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Susan Green

You Pay More Now – For Less Meat

War Speculation a Bonanza to Food Profiteers

(17 February 1941)

From Labor Action, Vol. 5 No. 7, 17 February 1941, pp. 1 & 3.
Transcribed & marked up by Einde O’ Callaghan for the Encyclopaedia of Trotskyism On-Line (ETOL).

NEW YORK CITY – Pork prices were 29 per cent higher at the beginning of this month than they were a year ago. Beef prices are up 2½ per cent, veal 16 per cent and lamb 14½ per cent.

Here is something for the working woman to worry about. War profiteering in food has begun in good earnest.

Consumer protest against the high cost of meat came to a head when the president of the Greater New York Hospital Association kicked about it to the National “Defense” Advisory Commission. He claimed that the 25 per cent rise in the cost of meat during the last year was dislocating the budgets of the affiliated hospitals.

The grumblings of housewives have become louder and louder and consumers’ organizations are up in arms. In the poorest districts meat prices have been absolutely prohibitive and already families have been limited to the cheapest cuts of meat and to meat substitutes.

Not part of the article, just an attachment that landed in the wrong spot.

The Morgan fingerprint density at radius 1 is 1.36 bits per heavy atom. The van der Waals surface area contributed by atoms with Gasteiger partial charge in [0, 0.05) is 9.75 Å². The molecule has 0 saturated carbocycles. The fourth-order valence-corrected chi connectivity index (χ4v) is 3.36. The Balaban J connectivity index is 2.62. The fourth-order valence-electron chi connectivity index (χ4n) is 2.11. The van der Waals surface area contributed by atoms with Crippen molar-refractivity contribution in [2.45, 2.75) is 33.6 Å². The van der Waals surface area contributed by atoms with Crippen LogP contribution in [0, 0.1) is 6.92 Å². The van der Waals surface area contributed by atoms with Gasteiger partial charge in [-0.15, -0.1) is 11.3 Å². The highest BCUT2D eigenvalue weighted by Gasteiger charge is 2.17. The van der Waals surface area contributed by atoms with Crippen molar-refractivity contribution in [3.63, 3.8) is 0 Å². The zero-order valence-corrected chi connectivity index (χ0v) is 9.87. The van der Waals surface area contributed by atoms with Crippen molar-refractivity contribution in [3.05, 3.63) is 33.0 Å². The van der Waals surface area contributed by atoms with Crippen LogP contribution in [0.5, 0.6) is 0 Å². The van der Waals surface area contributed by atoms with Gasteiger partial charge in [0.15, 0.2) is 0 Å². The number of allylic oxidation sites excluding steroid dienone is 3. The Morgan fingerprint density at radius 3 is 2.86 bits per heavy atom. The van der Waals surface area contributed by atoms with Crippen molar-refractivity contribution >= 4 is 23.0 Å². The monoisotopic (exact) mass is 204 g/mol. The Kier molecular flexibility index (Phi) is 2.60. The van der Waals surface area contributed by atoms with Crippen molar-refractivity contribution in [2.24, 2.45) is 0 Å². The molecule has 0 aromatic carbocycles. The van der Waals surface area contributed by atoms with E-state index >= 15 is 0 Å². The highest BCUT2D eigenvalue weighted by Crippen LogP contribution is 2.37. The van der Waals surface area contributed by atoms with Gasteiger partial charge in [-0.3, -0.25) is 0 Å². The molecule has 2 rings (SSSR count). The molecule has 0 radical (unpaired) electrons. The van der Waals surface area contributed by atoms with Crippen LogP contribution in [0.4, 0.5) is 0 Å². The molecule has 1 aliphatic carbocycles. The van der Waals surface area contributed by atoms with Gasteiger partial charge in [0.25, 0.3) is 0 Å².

As was to have been expected, the profiteers claim the increase in prices is legitimate and due to “increased consumption arising out of the defense program.” However, Miss Harriet Elliott, consumer member of the National “Defense” Advisory Commission, denies this. She states:

“Consumers should be reluctant to accept price increases attributed to the defense program. Army purchases of meat are not large enough to affect prices significantly.”

What has actually happened is the beginning of the price speculation that always accompanies a war. Producers, processors and distributors of meat are engaging in the lucrative game known as war profiteering.

The millions of consumers who are not receiving larger incomes this year than last and are in no position to pay higher prices, are today poorer in buying power than they were a year ago. The meat packers and the profiteers in other foods are a good deal richer.

The solution suggested by Miss Elliott is really very amusing. She literally advises the consumers to evade the entire question. She says if certain cuts are too high, the housewife should buy cheaper cuts or NO MEAT AT ALL. Miss Elliott generously offers to be helpful and to “supply much valuable information on the preparation of low cost meat dishes or of well-balanced meatless meals.”

And Next Year!

Another thing supposed to hold out promise to the gypped consumer is the usual useless “investigation.” The anti-trust division of the Department of Justice has undertaken to investigate trade restraints affecting meat prices. Don’t expect that empty government gesture to put pork, beef, veal or lamb into the empty pot on your stove. Ben W. Lewis, chief economist to the Consumers Division of the National “Defense” Advisory Commission, doesn’t expect that miracle to happen, either.

He reveals the important fact that farmers are keeping cattle for breeding purposes in anticipation of STILL HIGHER PRICES NEXT YEAR.

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Last updated: 4 August 2014